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Gurinder Chadha: "Getting my stories out there... It hasn't been easy"

The East-meets-West Bend it Like Beckham director on the moment that defined her youth and retaining her "tenacity and determination"

At 16 it was all about school, school, school. I didn’t go out very much, and if I did it was with my family. I’d never eaten in a restaurant, I’d never eaten Chinese or Italian food – it wasn’t part of my parents’ culture to go out to eat [Chadha was born in Nairobi; the family moved to west London when she was two]. I lived the simple life of a goodie two-shoes Indian girl. But I did refuse to wear Indian clothes. I didn’t want people to think I was just another goodie two-shoes Indian girl. I knew I was much more than that. So there are pictures of me at weddings – all the women around me are in these fabulous Indian clothes and I’m in a bright blue three-piece polyester suit.

My parents and I reacted differently to the growth of the National Front and overtly racist politicians. They wanted to put their heads down, ignore it – put up and shut up. I wanted to stand up and scream: “This isn’t right.” I remember going on the demonstration down Fleet Street for the children who died in the New Cross fire. It was very rowdy, quite scary: people were screaming and shouting at each newspaper as we went past their building. There were lots of policemen and we came across an Indian policeman and suddenly these Indian girls started shouting at him in Punjabi, basically calling him a motherfucking spooner, sucking up to the establishment. I was shocked at that – he was a policeman doing his job, being attacked by the Asian community.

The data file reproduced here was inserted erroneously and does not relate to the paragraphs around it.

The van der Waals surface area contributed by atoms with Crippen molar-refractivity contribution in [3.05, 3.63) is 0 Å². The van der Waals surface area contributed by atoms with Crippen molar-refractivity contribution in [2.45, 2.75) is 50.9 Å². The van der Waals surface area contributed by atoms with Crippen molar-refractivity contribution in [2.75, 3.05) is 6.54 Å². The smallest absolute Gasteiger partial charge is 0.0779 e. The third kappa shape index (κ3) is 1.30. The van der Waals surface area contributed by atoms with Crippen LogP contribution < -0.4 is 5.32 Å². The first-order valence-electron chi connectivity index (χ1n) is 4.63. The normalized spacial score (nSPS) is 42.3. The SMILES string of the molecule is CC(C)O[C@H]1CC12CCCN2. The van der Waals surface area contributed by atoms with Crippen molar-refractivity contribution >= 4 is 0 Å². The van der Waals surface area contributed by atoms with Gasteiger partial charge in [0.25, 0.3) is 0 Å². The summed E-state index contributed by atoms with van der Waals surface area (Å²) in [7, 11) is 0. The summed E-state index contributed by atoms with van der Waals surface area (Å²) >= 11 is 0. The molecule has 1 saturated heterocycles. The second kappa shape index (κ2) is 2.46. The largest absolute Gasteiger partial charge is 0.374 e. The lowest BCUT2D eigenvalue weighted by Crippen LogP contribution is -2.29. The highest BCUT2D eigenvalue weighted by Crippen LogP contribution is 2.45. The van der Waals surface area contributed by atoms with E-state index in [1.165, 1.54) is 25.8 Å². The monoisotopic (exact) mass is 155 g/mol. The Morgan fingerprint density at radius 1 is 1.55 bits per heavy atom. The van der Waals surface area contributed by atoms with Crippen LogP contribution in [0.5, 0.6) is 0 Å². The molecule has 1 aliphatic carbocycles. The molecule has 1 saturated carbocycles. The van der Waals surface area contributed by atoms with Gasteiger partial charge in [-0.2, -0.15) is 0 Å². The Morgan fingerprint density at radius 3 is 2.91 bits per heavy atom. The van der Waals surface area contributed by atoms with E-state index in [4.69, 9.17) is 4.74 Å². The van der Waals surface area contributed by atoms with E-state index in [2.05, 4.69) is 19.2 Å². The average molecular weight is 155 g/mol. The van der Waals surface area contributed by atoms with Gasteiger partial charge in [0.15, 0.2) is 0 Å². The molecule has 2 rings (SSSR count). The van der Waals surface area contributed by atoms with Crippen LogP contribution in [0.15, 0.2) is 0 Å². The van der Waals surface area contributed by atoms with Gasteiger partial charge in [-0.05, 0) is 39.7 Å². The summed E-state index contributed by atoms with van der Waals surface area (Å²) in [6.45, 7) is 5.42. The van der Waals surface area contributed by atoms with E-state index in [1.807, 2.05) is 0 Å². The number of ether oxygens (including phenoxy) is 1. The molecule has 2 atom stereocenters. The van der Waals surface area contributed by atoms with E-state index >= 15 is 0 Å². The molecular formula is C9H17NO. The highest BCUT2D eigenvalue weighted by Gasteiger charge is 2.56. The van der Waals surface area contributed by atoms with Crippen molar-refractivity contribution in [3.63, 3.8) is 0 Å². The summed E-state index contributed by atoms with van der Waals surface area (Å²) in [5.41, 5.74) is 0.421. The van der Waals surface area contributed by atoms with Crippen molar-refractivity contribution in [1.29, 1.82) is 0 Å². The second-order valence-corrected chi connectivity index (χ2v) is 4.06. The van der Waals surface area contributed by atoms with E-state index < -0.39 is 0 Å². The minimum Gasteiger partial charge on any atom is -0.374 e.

I was at the first Rock Against Racism concert. My parents really didn’t want me to go so I told them I was going shopping. I was too scared to go to the demonstration so I went straight to the park in Hackney. The Clash were in the middle of a soundcheck when I got there, then it went very quiet. I waited about an hour on this big empty park then thought, well, no one’s going to come. It was a nice idea, what a shame. But as I was walking out of the gates, I heard the weird sound of hundreds of whistles coming towards me. I stood on a wall and saw thousands of people – black, white, Asian – all marching together. That was a defining moment for me. To see these white English people marching alongside Asians, and black people, marching for people like me, marching against racism. It was very moving and really defined my teenage years.

My parents and I reacted differently to the growth of the National Front and overtly racist politicians

I wasn’t allowed to even think about boys. But… there was one. I used to get the bus to school and I was often carrying my tennis racquet. There was this boy who was often standing at the bus stop across the road and he used to pretend to serve me with an imag-inary ball. Of course I pretended I wasn’t interested in looking. He ended up working in the Indian cinema in Southall. I didn’t really care for Bollywood films at that age but I remember getting quite excited about going to that cinema because he was there, serving hot samosas and warm Coke. I never spoke to him. I wasn’t allowed to. And that was the extent of my teenage romance.